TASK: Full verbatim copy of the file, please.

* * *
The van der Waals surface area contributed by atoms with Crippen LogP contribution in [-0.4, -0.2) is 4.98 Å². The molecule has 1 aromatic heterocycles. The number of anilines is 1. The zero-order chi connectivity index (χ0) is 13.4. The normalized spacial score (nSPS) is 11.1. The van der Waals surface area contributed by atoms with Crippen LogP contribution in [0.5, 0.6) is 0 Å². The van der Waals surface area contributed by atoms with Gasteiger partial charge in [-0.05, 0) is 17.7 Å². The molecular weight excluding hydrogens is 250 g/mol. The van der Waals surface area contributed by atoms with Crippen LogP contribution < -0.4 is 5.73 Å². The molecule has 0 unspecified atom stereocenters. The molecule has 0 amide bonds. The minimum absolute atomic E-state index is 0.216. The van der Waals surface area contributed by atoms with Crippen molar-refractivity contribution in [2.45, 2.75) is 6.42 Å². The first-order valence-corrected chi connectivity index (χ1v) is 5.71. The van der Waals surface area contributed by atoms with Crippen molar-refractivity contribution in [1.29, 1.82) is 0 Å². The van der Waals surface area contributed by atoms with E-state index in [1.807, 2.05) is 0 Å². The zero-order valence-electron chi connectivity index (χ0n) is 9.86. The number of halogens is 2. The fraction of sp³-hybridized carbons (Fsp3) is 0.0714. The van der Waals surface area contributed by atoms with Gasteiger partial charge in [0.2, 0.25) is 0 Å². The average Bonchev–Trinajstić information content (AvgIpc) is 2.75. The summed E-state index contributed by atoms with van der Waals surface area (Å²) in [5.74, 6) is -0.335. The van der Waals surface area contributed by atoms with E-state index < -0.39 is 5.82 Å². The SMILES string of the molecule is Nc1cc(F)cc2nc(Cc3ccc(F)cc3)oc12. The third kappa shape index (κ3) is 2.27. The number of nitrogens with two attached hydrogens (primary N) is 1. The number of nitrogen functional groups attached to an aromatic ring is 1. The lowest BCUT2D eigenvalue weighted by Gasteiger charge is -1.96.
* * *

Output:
The van der Waals surface area contributed by atoms with Crippen LogP contribution in [-0.4, -0.2) is 4.98 Å². The molecule has 1 aromatic heterocycles. The number of anilines is 1. The zero-order chi connectivity index (χ0) is 13.4. The normalized spacial score (nSPS) is 11.1. The van der Waals surface area contributed by atoms with Crippen LogP contribution in [0.5, 0.6) is 0 Å². The van der Waals surface area contributed by atoms with Gasteiger partial charge in [-0.05, 0) is 17.7 Å². The molecular weight excluding hydrogens is 250 g/mol. The van der Waals surface area contributed by atoms with Crippen LogP contribution < -0.4 is 5.73 Å². The molecule has 0 unspecified atom stereocenters. The molecule has 0 amide bonds. The minimum absolute atomic E-state index is 0.216. The van der Waals surface area contributed by atoms with Crippen molar-refractivity contribution in [2.45, 2.75) is 6.42 Å². The first-order valence-corrected chi connectivity index (χ1v) is 5.71. The van der Waals surface area contributed by atoms with Crippen molar-refractivity contribution in [1.29, 1.82) is 0 Å². The van der Waals surface area contributed by atoms with E-state index in [1.807, 2.05) is 0 Å². The zero-order valence-electron chi connectivity index (χ0n) is 9.86. The number of halogens is 2. The fraction of sp³-hybridized carbons (Fsp3) is 0.0714. The van der Waals surface area contributed by atoms with Gasteiger partial charge in [0.2, 0.25) is 0 Å². The average Bonchev–Trinajstić information content (AvgIpc) is 2.75. The summed E-state index contributed by atoms with van der Waals surface area (Å²) in [5.74, 6) is -0.335. The van der Waals surface area contributed by atoms with E-state index < -0.39 is 5.82 Å². The SMILES string of the molecule is Nc1cc(F)cc2nc(Cc3ccc(F)cc3)oc12. The third kappa shape index (κ3) is 2.27. The number of nitrogens with two attached hydrogens (primary N) is 1. The number of nitrogen functional groups attached to an aromatic ring is 1. The lowest BCUT2D eigenvalue weighted by Gasteiger charge is -1.96.